Friday, April 14, 2017
First Norway, Could England Be Next To Kill FM Radio?
A surge in digital listeners has brought about a “new golden age” of radio which could trigger the beginning of the end of FM listening in the U-K as early as this year, according to The Telegraph.
Radio use in the UK is now at record levels, with 48 million adults listening to more than 1bn hours each week in the last three months of 2016 year, according to industry monitor Rajar.
The renaissance has been fuelled by an increase in people accessing radio digitally, through devices such as tablets and smartphones, with the balance shifting so quickly that analysts predict digital listeners will become the majority within a year.
The Government has said that once that milestone is reached it will undertake a review which could result in the FM signal being switched off.
Norway became the first country in the world to end FM radio when it cut the signal in January,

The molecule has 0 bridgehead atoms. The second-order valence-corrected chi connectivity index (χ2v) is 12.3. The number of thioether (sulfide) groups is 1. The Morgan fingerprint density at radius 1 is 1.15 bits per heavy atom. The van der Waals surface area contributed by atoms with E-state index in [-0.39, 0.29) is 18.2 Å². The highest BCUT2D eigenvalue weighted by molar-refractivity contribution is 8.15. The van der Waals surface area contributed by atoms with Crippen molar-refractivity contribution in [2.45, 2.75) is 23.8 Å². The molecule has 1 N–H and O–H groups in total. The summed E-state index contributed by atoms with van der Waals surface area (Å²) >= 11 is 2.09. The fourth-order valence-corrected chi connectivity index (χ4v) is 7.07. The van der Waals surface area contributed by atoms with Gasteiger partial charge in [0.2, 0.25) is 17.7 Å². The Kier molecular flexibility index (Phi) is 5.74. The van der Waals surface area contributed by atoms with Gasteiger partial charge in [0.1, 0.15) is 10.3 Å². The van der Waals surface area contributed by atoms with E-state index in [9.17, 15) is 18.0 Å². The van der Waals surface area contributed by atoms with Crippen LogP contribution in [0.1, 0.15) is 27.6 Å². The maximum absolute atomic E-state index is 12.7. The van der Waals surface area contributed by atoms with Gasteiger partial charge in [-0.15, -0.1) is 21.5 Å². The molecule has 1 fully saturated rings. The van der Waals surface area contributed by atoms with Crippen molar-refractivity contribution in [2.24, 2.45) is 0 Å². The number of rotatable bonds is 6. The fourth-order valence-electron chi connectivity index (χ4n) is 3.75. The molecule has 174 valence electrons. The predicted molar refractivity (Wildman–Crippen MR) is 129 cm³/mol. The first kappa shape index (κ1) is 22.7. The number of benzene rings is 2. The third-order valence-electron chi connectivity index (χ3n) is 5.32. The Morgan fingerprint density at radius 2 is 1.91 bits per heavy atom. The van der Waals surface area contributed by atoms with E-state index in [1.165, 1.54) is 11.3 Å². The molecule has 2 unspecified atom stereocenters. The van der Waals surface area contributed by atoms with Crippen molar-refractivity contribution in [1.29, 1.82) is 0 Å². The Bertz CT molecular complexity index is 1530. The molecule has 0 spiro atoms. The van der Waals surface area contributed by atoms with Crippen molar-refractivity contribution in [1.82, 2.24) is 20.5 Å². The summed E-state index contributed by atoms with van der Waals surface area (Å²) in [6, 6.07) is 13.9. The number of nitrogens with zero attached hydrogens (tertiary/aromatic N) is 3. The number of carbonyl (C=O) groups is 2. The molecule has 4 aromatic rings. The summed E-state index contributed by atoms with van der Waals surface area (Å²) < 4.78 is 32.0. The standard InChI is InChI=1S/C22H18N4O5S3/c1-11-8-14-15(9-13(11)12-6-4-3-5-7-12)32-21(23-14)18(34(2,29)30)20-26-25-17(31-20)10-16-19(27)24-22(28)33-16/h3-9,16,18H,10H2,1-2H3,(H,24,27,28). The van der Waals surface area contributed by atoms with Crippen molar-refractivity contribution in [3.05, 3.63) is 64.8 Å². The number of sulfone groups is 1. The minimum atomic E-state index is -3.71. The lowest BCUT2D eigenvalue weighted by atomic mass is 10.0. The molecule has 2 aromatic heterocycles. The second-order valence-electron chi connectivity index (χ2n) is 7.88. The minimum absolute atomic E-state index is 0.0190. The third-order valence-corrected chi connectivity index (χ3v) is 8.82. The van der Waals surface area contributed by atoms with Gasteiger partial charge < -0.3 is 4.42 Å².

“Even five years ago this situation was unthinkable,” said Ford Ennals, chief executive of Digital Radio UK, the company overseeing the nationwide digital switchover.
“People predicted radio would fall away — it’s extraordinary when you think about the fragmentation of the media,” he told the Financial Times.
During the last three months of 2016 170 new local and national digital stations were launched, bringing the total number in the UK to 339.
Despite its current success, digital radio will have to adapt to shifting listening habits as younger listeners replace older ones.
Data suggests that just over half of people between the ages of 15 and 24 listen to live radio, compared with 88 per cent of people over the age of 55.
Posted 3:12:00 AM